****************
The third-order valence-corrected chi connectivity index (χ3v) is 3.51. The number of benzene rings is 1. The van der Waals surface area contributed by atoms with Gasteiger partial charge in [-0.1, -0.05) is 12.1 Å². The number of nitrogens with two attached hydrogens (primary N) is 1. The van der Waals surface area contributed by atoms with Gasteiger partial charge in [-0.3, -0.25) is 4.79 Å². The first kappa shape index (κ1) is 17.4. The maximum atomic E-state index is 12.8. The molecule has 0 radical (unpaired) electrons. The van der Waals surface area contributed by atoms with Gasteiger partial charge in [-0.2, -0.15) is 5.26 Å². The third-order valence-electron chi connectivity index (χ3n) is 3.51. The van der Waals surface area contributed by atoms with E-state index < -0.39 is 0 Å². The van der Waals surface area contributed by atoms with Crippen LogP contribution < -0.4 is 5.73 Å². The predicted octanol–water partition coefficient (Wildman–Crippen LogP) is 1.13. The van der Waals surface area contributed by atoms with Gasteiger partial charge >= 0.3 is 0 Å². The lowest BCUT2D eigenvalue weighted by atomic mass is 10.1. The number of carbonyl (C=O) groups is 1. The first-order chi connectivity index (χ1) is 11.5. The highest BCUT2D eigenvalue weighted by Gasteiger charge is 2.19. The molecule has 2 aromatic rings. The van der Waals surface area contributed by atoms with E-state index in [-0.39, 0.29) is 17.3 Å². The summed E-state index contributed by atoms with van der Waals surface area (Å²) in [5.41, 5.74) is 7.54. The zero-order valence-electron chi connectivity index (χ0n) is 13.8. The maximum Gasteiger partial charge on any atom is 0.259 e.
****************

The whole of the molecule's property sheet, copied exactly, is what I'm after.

The third-order valence-corrected chi connectivity index (χ3v) is 3.51. The number of benzene rings is 1. The van der Waals surface area contributed by atoms with Gasteiger partial charge in [-0.1, -0.05) is 12.1 Å². The number of nitrogens with two attached hydrogens (primary N) is 1. The van der Waals surface area contributed by atoms with Gasteiger partial charge in [-0.3, -0.25) is 4.79 Å². The first kappa shape index (κ1) is 17.4. The maximum atomic E-state index is 12.8. The molecule has 0 radical (unpaired) electrons. The van der Waals surface area contributed by atoms with Gasteiger partial charge in [-0.2, -0.15) is 5.26 Å². The third-order valence-electron chi connectivity index (χ3n) is 3.51. The van der Waals surface area contributed by atoms with E-state index < -0.39 is 0 Å². The van der Waals surface area contributed by atoms with Crippen LogP contribution < -0.4 is 5.73 Å². The predicted octanol–water partition coefficient (Wildman–Crippen LogP) is 1.13. The van der Waals surface area contributed by atoms with Gasteiger partial charge >= 0.3 is 0 Å². The lowest BCUT2D eigenvalue weighted by atomic mass is 10.1. The number of carbonyl (C=O) groups is 1. The first-order chi connectivity index (χ1) is 11.5. The highest BCUT2D eigenvalue weighted by Gasteiger charge is 2.19. The molecule has 2 aromatic rings. The van der Waals surface area contributed by atoms with E-state index in [-0.39, 0.29) is 17.3 Å². The summed E-state index contributed by atoms with van der Waals surface area (Å²) in [5.41, 5.74) is 7.54. The zero-order valence-electron chi connectivity index (χ0n) is 13.8. The maximum Gasteiger partial charge on any atom is 0.259 e.